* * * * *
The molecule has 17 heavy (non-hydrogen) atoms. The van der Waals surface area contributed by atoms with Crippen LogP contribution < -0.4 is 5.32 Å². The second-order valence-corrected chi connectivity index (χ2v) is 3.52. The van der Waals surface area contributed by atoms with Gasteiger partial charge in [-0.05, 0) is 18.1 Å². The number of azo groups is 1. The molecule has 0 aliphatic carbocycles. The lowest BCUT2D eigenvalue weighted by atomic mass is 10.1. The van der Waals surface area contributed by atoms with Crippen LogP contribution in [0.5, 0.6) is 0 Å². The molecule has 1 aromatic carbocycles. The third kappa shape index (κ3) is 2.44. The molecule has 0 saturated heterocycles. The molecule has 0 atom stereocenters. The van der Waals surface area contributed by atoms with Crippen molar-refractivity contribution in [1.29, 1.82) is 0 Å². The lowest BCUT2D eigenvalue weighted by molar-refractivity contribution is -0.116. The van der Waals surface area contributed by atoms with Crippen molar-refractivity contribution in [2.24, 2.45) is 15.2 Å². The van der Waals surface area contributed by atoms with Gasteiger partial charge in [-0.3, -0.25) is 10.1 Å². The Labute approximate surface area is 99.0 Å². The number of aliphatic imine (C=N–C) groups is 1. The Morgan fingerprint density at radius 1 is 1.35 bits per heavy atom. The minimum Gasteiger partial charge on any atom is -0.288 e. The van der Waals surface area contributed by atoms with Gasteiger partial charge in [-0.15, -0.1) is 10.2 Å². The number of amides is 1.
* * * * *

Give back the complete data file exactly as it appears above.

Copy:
The molecule has 17 heavy (non-hydrogen) atoms. The van der Waals surface area contributed by atoms with Crippen LogP contribution < -0.4 is 5.32 Å². The second-order valence-corrected chi connectivity index (χ2v) is 3.52. The van der Waals surface area contributed by atoms with Gasteiger partial charge in [-0.05, 0) is 18.1 Å². The number of azo groups is 1. The molecule has 0 aliphatic carbocycles. The lowest BCUT2D eigenvalue weighted by atomic mass is 10.1. The van der Waals surface area contributed by atoms with Crippen LogP contribution in [0.5, 0.6) is 0 Å². The molecule has 1 aromatic carbocycles. The third kappa shape index (κ3) is 2.44. The molecule has 0 saturated heterocycles. The molecule has 0 atom stereocenters. The van der Waals surface area contributed by atoms with Crippen molar-refractivity contribution in [1.29, 1.82) is 0 Å². The lowest BCUT2D eigenvalue weighted by molar-refractivity contribution is -0.116. The van der Waals surface area contributed by atoms with Crippen molar-refractivity contribution in [2.24, 2.45) is 15.2 Å². The van der Waals surface area contributed by atoms with Gasteiger partial charge in [-0.3, -0.25) is 10.1 Å². The Labute approximate surface area is 99.0 Å². The number of aliphatic imine (C=N–C) groups is 1. The Morgan fingerprint density at radius 1 is 1.35 bits per heavy atom. The minimum Gasteiger partial charge on any atom is -0.288 e. The van der Waals surface area contributed by atoms with Gasteiger partial charge in [-0.15, -0.1) is 10.2 Å². The number of amides is 1.